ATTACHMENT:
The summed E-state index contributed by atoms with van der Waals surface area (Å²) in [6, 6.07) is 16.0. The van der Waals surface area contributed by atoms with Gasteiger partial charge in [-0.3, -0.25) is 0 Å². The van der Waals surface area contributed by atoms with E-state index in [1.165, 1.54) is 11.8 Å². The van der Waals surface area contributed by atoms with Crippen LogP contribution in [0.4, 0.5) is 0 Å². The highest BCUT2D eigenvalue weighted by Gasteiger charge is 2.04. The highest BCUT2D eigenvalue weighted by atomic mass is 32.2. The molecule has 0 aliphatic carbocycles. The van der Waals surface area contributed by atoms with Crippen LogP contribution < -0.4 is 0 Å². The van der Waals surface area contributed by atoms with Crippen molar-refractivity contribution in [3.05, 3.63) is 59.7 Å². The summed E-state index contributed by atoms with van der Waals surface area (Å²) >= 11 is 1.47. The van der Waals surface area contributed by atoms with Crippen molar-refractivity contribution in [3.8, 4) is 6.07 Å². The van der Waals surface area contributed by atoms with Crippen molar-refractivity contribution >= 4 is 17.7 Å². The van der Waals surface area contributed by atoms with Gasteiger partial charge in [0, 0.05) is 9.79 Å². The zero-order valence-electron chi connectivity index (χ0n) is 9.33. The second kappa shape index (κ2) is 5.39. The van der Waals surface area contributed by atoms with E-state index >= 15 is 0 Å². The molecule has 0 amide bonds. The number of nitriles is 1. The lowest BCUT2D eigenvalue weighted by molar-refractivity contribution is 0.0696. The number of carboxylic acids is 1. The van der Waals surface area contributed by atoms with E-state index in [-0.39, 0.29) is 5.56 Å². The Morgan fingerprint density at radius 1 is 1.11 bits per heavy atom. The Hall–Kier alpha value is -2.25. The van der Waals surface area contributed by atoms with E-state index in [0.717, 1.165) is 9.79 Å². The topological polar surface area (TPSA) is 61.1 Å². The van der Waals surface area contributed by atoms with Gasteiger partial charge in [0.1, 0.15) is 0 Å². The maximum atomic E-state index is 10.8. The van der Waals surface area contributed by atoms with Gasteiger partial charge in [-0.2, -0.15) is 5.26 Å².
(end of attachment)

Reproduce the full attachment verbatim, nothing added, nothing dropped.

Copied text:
The summed E-state index contributed by atoms with van der Waals surface area (Å²) in [6, 6.07) is 16.0. The van der Waals surface area contributed by atoms with Gasteiger partial charge in [-0.3, -0.25) is 0 Å². The van der Waals surface area contributed by atoms with E-state index in [1.165, 1.54) is 11.8 Å². The van der Waals surface area contributed by atoms with Crippen LogP contribution in [0.4, 0.5) is 0 Å². The highest BCUT2D eigenvalue weighted by Gasteiger charge is 2.04. The highest BCUT2D eigenvalue weighted by atomic mass is 32.2. The molecule has 0 aliphatic carbocycles. The van der Waals surface area contributed by atoms with Crippen LogP contribution < -0.4 is 0 Å². The van der Waals surface area contributed by atoms with Crippen molar-refractivity contribution in [3.05, 3.63) is 59.7 Å². The summed E-state index contributed by atoms with van der Waals surface area (Å²) >= 11 is 1.47. The van der Waals surface area contributed by atoms with Crippen molar-refractivity contribution in [3.8, 4) is 6.07 Å². The van der Waals surface area contributed by atoms with Crippen molar-refractivity contribution >= 4 is 17.7 Å². The van der Waals surface area contributed by atoms with Gasteiger partial charge in [0, 0.05) is 9.79 Å². The zero-order valence-electron chi connectivity index (χ0n) is 9.33. The second kappa shape index (κ2) is 5.39. The van der Waals surface area contributed by atoms with E-state index >= 15 is 0 Å². The molecule has 0 amide bonds. The number of nitriles is 1. The lowest BCUT2D eigenvalue weighted by molar-refractivity contribution is 0.0696. The number of carboxylic acids is 1. The van der Waals surface area contributed by atoms with E-state index in [-0.39, 0.29) is 5.56 Å². The Morgan fingerprint density at radius 1 is 1.11 bits per heavy atom. The Hall–Kier alpha value is -2.25. The van der Waals surface area contributed by atoms with E-state index in [0.717, 1.165) is 9.79 Å². The topological polar surface area (TPSA) is 61.1 Å². The van der Waals surface area contributed by atoms with Gasteiger partial charge in [0.1, 0.15) is 0 Å². The maximum atomic E-state index is 10.8. The van der Waals surface area contributed by atoms with Gasteiger partial charge in [-0.2, -0.15) is 5.26 Å².